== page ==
Obama poised to sign stimulus
Published 10:13 am Tuesday, February 17, 2009
WASHINGTON (AP) — President Barack Obama is ready to sign into law the most sweeping economic package in decades, a rescue plan meant to reinvigorate job creation, consumer spending and public optimism. Add the bill to an ever-growing deficit.
Capping the biggest victory of his month-old administration, Obama will sign the economic legislation Tuesday in Denver.
The setting, the Denver Museum of Nature & Science, is meant to underscore the investments the new law will make in ‘‘green’’ energy-related jobs. It also allows Obama to get away from Washington, where the bill’s passage was a mostly partisan affair, and be among people who may benefit from the huge government intervention.
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The flailing economy continues to dominate Obama’s time.
Tuesday is also when General Motors Corp. and Chrysler LLC, which are living off a combined $13.4 billion in federal bailout loans, are due to hand in plans to Obama’s government about how they can remain viable.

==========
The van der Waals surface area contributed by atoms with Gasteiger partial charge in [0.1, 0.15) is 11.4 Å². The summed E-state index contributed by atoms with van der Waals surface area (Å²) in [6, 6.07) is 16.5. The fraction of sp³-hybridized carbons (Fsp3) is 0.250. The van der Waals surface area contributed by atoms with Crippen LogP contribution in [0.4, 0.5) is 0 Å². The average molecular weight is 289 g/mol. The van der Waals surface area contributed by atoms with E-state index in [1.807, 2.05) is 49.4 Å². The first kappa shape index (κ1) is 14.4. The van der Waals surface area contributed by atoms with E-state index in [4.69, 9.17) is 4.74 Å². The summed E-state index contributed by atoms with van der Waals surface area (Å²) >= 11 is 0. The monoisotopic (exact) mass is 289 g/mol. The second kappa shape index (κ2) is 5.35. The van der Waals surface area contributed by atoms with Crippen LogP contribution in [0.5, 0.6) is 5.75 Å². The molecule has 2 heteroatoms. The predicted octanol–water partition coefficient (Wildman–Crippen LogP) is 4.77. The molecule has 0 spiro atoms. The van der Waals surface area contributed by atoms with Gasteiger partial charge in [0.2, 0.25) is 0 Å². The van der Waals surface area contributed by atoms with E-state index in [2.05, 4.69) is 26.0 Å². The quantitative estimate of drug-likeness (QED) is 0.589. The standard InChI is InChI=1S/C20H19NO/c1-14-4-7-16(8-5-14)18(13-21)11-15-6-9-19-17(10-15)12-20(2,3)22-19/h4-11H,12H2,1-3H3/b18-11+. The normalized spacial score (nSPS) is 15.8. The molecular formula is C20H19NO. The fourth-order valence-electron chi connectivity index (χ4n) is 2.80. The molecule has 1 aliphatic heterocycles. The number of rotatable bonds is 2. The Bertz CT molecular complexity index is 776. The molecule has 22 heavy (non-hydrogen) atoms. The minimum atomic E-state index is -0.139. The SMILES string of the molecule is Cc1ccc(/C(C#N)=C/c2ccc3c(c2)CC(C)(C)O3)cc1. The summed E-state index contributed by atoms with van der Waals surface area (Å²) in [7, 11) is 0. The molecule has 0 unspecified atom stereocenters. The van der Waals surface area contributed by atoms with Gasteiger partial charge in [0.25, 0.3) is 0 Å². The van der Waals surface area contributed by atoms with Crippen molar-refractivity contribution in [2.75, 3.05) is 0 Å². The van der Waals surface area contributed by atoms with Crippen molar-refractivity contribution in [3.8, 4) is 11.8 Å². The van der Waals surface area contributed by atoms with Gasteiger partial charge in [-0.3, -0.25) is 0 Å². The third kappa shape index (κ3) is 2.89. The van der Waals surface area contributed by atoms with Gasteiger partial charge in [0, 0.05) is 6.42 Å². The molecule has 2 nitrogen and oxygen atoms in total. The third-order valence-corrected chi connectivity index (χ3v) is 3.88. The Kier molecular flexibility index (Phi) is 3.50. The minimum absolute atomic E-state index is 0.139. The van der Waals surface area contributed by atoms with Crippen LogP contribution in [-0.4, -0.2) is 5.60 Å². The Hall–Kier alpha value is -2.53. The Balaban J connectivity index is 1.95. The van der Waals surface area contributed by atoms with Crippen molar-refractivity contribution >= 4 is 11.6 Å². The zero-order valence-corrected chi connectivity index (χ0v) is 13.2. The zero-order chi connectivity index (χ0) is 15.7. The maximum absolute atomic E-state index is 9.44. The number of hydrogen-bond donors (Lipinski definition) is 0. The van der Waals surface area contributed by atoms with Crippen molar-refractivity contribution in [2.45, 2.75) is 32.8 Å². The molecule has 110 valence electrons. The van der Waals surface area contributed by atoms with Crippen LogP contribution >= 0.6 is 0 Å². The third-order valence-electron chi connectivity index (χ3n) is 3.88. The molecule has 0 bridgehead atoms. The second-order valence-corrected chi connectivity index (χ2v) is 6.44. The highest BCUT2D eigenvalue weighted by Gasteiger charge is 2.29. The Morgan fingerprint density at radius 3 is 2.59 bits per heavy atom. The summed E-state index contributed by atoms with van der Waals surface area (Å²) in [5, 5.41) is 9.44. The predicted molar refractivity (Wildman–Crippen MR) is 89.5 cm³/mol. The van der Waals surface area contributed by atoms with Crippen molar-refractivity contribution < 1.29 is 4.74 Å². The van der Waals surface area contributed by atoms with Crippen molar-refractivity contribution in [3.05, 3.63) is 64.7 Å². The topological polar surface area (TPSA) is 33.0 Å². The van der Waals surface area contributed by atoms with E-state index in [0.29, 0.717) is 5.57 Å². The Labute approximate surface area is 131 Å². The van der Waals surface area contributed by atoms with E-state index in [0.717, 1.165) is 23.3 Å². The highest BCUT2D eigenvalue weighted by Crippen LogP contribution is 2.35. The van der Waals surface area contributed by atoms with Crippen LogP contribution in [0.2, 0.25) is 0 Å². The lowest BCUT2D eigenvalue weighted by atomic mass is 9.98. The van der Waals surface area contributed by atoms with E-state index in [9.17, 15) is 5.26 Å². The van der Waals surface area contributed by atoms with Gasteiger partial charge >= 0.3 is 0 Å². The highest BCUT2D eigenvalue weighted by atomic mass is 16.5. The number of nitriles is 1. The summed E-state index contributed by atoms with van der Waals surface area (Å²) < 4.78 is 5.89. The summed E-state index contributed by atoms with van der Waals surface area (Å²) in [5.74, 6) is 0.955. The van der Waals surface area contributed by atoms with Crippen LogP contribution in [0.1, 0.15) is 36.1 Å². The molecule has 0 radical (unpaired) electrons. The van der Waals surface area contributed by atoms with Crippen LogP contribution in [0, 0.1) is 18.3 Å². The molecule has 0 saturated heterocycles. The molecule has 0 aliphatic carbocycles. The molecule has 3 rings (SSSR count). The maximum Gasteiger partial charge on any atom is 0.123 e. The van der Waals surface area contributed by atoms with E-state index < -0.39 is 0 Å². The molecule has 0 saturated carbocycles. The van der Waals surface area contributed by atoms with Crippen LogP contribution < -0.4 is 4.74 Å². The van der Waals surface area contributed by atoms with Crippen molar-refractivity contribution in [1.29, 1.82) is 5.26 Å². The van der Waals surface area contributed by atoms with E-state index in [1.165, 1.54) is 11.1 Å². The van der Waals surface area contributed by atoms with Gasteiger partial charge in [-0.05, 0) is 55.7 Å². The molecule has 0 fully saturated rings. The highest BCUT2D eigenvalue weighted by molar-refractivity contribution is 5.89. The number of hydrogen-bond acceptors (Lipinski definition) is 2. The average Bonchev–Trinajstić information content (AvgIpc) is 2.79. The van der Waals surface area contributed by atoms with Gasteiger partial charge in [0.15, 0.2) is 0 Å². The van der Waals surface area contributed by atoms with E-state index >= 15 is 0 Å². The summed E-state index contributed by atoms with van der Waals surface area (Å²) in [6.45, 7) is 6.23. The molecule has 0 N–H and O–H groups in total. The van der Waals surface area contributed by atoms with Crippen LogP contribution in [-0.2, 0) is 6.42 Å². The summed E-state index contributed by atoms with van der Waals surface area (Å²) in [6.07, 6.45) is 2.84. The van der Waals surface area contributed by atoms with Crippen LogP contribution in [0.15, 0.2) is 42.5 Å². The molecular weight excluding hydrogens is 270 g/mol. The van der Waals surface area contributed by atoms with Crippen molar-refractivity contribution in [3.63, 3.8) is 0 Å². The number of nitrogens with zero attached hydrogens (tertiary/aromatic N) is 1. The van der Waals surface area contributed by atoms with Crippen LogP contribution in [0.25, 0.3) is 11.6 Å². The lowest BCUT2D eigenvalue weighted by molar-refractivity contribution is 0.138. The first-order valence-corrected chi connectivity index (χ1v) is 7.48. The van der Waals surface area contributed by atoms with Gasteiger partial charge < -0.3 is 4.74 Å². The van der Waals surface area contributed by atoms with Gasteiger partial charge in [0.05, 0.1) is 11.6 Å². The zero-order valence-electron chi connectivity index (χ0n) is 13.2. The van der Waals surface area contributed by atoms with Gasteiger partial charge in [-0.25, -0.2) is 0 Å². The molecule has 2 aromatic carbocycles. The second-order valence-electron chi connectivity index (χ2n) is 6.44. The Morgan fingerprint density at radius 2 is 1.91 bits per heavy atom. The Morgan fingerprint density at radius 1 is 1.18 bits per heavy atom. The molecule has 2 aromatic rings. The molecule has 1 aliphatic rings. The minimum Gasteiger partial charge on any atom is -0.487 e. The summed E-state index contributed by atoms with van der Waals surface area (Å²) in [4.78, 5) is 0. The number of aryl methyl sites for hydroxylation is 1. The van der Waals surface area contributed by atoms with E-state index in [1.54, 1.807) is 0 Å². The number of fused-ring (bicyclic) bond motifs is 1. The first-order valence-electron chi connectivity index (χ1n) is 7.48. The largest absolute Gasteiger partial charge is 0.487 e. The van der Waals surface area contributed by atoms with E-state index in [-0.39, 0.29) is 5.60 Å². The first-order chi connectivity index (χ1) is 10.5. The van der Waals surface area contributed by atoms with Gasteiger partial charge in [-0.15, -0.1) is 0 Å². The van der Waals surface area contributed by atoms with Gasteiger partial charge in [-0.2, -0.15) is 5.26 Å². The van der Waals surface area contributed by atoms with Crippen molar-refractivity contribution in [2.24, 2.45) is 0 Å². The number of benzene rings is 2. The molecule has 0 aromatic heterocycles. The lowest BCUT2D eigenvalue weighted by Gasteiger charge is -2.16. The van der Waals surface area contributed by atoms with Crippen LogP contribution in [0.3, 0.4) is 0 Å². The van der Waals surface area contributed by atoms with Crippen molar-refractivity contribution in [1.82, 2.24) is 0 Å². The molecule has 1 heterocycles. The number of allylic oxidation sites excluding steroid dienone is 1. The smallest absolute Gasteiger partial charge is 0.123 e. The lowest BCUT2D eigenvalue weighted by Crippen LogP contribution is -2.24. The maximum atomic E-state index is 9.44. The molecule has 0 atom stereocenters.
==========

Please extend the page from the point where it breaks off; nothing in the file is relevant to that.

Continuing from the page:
And on Wednesday in Arizona, Obama will unveil another part of his economic recovery effort — a plan to help millions of homeowners fend off foreclosure.
But first comes the $787 billion economic stimulus bill, which tries to attack the nation’s economic free fall on multiple fronts.
It pumps money into infrastructure projects, health care, renewable energy development and conservation, with twin goals of short-term job production and longer-term economic viability.
There’s a $400 tax break for most individual workers and $800 for couples, including those who do not earn enough to pay income taxes. It dishes out tens of billions of dollars to states so they can head off deep cuts and layoffs. It provides financial incentives for people to start buying again, from first homes to new cars.
And it provides help to poor people and laid-off workers, with increased unemployment benefits and food stamps, and subsides for health insurance.
What is not expected to do is change the nation’s economic fortunes quickly. So part of the White House’s goal has been managing expectations.